The drought this past summer–and the resulting crop losses and wildfires–can be seen as a call to action. But action on what? To do what? The standard answer, of course, is that we must take action against global warming. Yet as we learned in 2009-10, legislative action against carbon dioxide emissions, such as “cap-and-trade,” is unpopular to the point of impossibility.

Moreover, now that China’s CO2 emissions vastly exceed those of the US–America, in fact, emits only 18 percent of the world’s CO2–it’s not clear that the US has much leverage on the issue. That is, even if we in the West were to cut our emissions severely, the Asian tigers might well continue to go in the opposite direction, reasoning that warming is a small price to pay for economically prospering–and maybe militarily dominating. And of course, all these calculations assume that anthropogenic CO2 is, in fact, the real cause of global warming.

In the meantime, all of human history reminds us that we can do more than simply try to appease the weather gods. Changing the condition of the air is difficult, and maybe impossible, but changing conditions on the ground is relatively easy–because we’ve been practicing it for 5000 years.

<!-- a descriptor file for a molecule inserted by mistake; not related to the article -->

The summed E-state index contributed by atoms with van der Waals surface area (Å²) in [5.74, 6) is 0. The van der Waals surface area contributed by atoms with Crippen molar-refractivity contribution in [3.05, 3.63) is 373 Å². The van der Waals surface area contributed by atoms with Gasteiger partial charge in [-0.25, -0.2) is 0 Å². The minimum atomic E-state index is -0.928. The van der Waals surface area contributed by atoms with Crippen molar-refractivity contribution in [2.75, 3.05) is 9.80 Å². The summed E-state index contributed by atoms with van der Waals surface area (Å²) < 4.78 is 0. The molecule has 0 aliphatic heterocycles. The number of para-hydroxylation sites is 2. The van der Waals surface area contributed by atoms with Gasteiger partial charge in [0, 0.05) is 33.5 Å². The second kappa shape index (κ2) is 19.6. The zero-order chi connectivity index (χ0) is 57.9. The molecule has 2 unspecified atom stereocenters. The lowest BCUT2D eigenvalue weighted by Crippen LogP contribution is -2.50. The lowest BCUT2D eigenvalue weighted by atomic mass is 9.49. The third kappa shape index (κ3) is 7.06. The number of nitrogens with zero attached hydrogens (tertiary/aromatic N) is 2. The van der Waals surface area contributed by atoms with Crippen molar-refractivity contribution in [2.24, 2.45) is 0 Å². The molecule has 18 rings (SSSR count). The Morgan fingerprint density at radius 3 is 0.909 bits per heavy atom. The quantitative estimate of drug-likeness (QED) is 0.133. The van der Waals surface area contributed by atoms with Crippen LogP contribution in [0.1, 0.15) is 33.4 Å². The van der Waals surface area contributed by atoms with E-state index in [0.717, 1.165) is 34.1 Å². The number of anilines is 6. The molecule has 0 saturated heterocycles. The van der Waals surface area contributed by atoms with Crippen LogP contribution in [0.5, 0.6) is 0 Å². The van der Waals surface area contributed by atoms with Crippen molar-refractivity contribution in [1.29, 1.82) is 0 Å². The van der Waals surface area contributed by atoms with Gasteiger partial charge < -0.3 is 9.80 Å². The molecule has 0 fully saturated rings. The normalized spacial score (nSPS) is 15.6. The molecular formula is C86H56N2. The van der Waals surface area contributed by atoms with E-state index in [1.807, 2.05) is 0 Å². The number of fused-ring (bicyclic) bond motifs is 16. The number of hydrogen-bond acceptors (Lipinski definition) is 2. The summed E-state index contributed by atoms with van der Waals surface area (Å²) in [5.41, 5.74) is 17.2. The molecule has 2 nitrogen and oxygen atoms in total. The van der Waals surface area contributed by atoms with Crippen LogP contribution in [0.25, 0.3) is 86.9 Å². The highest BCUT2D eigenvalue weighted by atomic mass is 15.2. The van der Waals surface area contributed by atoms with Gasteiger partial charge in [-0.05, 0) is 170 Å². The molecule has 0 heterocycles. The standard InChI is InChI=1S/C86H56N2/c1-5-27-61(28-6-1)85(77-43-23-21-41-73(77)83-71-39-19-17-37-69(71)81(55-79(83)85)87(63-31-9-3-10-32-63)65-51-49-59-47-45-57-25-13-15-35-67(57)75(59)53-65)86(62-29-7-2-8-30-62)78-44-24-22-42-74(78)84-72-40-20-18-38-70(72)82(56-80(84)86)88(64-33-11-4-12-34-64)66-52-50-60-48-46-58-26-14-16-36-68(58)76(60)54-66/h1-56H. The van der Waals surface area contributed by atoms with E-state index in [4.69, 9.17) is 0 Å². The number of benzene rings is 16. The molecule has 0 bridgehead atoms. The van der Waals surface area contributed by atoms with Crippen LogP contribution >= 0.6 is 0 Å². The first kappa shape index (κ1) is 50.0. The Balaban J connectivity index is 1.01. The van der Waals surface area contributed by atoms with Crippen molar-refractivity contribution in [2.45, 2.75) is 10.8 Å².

In his monumental A Study of History, Arnold Toynbee gushed with praise for the “heroic pioneers” who turned swampy rivers in North Africa and the Middle East into fertile farmland. As Toynbee put it:

The wantonness of Nature was subdued by the works of Man; the formless swamp made way for a pattern of ditches and embankments and fields; the Lands of Egypt and Shinar [Sumeria] were reclaimed from the wilderness; the Egyptiac and Sumeric civilizations were created.